Interpreting across Boundaries

Interpreting across Boundaries: New Essays in Comparative Philosophy

Copyright Date: 1988
Pages: 328
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    Interpreting across Boundaries
    Book Description:

    This volume is a "state-of-the-art" assessment of comparative philosophy written by some of the leading practitioners of the field. While its primary focus is on gaining methodological clarity regarding the comparative enterprise of "interpreting across boundaries," the book also contains new substantive essays on Indian, Chinese, Japanese, and European thought. The contributors are Roger T. Ames, William Theodore de Bary, Wingy2Dtsit Chan, A. S. Cua, Eliot Deutsch, Charles Hartshorne, Daya Krishna, Gerald James Larson, Sengaku Mayeda, Hajime Nakamura, Raimundo Panikkar, Karl H. Potter, Henry Rosemont, Jr., Ben-Ami Scharfstein, Ninian Smart, Fritz Staal, and Frederick J. Streng.

    Comparative or cross-cultural philosophy can be seen as a relative newcomer to the field of philosophy. It has its antecedents in the emergence of comparative studies in nineteenth-century European intellectual history, as well as in the sequence of East-West Philosophers' Conferences at the University of Hawaii, which began in 1939. This book will prove to be of great significance in helping to define a field that is only now becoming fully self-conscious, methodologically and substantively, about its role and function in the larger enterprises of philosophy and comparative studies.

    Originally published in 1988.

    ThePrinceton Legacy Libraryuses the latest print-on-demand technology to again make available previously out-of-print books from the distinguished backlist of Princeton University Press. These paperback editions preserve the original texts of these important books while presenting them in durable paperback editions. The goal of the Princeton Legacy Library is to vastly increase access to the rich scholarly heritage found in the thousands of books published by Princeton University Press since its founding in 1905.

    eISBN: 978-1-4008-5927-6
    Subjects: Philosophy

Table of Contents

  1. Front Matter
    (pp. i-iv)
  2. Table of Contents
    (pp. v-vi)
    (pp. vii-2)
    Gerald James Larson and Eliot Deutsch
  4. Introduction: The “Age-Old Distinction Between the Same and the Other”
    (pp. 3-18)

    I draw the title for my introductory remarks to this volume from the opening passage of Michel Foucault’sThe Order of Things. Says Foucault,

    This book first arose out of a passage in Borges, out of the laughter that shattered, as I read the passage, all the familiar landmarks of my thought—ourthought, the thought that bears the stamp of our age and our geography—breaking up all the ordered surfaces and all the planes with which we are accustomed to tame the wild profusion of existing things, and continuing long afterwards to disturb and threaten with collapse our...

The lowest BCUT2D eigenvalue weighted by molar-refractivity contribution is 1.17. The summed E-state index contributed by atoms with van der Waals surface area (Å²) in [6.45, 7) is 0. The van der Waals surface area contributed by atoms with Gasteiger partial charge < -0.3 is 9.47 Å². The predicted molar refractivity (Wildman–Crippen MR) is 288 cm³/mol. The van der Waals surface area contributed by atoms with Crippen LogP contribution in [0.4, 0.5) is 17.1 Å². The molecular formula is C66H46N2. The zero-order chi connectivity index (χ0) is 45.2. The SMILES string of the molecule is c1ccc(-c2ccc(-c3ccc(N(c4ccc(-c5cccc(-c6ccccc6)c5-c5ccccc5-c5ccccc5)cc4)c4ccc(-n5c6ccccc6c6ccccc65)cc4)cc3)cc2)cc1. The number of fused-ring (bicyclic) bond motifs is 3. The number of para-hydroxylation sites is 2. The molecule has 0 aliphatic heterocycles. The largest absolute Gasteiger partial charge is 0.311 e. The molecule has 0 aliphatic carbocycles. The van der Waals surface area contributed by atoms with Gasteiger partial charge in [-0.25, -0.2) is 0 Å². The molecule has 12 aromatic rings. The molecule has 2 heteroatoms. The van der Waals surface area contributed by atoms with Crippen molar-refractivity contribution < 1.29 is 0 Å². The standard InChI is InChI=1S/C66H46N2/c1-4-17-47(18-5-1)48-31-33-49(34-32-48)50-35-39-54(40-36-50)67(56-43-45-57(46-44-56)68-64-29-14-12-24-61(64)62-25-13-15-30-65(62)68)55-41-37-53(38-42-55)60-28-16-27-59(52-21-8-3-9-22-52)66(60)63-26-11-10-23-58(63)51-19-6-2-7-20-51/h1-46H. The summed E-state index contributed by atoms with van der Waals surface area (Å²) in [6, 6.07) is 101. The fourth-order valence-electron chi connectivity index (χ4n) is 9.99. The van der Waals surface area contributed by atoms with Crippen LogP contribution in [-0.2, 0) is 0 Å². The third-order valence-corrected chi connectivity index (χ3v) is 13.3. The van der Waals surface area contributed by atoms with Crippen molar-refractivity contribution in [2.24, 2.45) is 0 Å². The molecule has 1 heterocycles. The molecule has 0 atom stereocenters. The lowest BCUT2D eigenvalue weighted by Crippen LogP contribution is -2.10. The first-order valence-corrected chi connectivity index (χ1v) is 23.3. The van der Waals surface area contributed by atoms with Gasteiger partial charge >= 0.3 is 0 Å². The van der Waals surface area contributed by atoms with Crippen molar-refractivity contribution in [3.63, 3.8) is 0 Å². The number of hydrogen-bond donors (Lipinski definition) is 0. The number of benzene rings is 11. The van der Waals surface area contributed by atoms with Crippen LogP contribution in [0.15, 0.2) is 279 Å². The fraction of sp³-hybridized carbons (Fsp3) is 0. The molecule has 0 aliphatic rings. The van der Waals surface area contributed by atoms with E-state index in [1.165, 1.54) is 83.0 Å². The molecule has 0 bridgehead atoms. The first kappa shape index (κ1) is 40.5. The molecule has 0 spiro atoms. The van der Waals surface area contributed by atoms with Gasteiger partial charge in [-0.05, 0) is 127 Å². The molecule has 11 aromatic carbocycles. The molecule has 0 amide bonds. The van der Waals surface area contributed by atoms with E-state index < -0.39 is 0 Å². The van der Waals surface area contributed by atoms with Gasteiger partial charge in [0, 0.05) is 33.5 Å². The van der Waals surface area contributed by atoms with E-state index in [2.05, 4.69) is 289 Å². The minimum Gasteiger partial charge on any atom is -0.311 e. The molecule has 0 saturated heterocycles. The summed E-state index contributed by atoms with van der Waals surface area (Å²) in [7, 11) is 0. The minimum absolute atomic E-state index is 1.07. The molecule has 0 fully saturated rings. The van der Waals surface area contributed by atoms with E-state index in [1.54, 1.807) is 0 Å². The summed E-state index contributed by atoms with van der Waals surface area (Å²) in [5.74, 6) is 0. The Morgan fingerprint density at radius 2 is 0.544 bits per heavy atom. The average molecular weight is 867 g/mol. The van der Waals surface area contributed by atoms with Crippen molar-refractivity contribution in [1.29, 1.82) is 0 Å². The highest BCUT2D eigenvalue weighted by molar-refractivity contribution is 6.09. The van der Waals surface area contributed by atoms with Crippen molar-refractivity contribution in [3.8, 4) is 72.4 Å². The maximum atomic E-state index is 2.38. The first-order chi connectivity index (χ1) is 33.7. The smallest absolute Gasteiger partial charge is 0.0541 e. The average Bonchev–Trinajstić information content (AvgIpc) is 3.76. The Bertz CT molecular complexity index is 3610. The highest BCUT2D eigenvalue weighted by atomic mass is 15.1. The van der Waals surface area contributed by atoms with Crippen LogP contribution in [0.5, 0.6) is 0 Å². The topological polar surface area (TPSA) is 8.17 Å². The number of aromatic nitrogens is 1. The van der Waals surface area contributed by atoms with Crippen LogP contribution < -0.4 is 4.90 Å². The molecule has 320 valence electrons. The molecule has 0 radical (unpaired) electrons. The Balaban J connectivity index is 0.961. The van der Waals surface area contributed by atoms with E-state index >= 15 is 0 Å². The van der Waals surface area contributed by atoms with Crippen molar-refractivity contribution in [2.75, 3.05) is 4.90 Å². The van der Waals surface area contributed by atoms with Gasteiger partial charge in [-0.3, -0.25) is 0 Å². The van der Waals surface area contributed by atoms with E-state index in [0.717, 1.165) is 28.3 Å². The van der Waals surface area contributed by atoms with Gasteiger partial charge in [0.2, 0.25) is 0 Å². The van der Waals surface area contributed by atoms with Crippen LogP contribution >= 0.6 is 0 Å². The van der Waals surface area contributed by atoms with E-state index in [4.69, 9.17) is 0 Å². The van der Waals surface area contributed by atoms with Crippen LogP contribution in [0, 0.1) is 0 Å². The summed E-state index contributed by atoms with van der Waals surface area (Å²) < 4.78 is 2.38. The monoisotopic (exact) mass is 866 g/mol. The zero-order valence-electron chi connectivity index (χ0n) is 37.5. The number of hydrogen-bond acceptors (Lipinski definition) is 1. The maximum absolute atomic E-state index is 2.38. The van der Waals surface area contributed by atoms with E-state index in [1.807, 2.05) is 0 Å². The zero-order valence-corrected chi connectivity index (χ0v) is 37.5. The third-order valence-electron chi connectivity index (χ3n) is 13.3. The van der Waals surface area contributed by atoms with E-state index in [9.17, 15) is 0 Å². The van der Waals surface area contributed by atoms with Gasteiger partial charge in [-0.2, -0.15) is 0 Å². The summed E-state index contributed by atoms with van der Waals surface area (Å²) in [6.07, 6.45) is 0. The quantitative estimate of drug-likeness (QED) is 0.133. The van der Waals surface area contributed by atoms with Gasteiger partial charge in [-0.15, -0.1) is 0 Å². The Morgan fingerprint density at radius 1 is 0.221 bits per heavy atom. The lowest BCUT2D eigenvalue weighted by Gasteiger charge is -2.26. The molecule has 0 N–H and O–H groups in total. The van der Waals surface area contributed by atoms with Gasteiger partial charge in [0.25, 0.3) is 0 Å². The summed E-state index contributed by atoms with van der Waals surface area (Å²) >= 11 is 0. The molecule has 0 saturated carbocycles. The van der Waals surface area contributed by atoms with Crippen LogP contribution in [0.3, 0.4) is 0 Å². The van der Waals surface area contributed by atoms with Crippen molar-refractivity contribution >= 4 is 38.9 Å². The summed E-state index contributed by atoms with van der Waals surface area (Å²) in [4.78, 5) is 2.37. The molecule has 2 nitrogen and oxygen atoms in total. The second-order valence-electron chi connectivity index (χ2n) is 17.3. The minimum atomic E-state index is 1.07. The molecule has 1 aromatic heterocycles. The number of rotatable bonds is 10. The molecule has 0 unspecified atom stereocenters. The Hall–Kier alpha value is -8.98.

5. Metaphor as Key to Understanding the Thought of Other Speech Communities
    (pp. 19-35)

    All sorts of people are continually attempting to interpret across boundaries. Whenever we go abroad we perforce get engaged in the enterprise. But likewise, we do so whenever we speculate on what an author we are reading meant. For that matter, we do so whenever we engage in conversation with one another, for the boundaries between what I intend and what you understand are just as much boundaries as the cultural and historical ones. And just as we know what it is to get clearer about what our neighbor is saying just now, we know what it is to get...

  6. Against Relativism
    (pp. 36-70)

    Arguments for relativism in one form or another are at least as old as Protagoras and Zhuang Zi, and the roots of contemporary conceptual relativism can be traced—retrospectively at least—to the writings of Hume and Kant.¹ In the twentieth century relativistic theses first rose to scholarly prominence with the Sapir–Whorf hypothesis of linguistic relativity, the claim that what and how we see the world is determined for us by the overt and covert structures of our native language.² This view leads naturally to a concept of ontological relativity, as seen clearly in the works of Quine,³ and...

  7. Comparative Philosophy: What It Is and What It Ought to Be
    (pp. 71-83)

    All comparative studies imply simultaneously an identity and a difference, a situation that is replete with intellectual difficulties, which give rise to interminable disputes regarding whether we are talking about the same thing or different things. One may cut the Gordian knot by deciding either way, but the situation would reappear again as it is bound up with the comparative perspective itself and not with any particular example of it. One wonders how long we shall go on “naming,” for the process is unending and ultimately “everything is what it is, and not another thing.” Or, if we do not...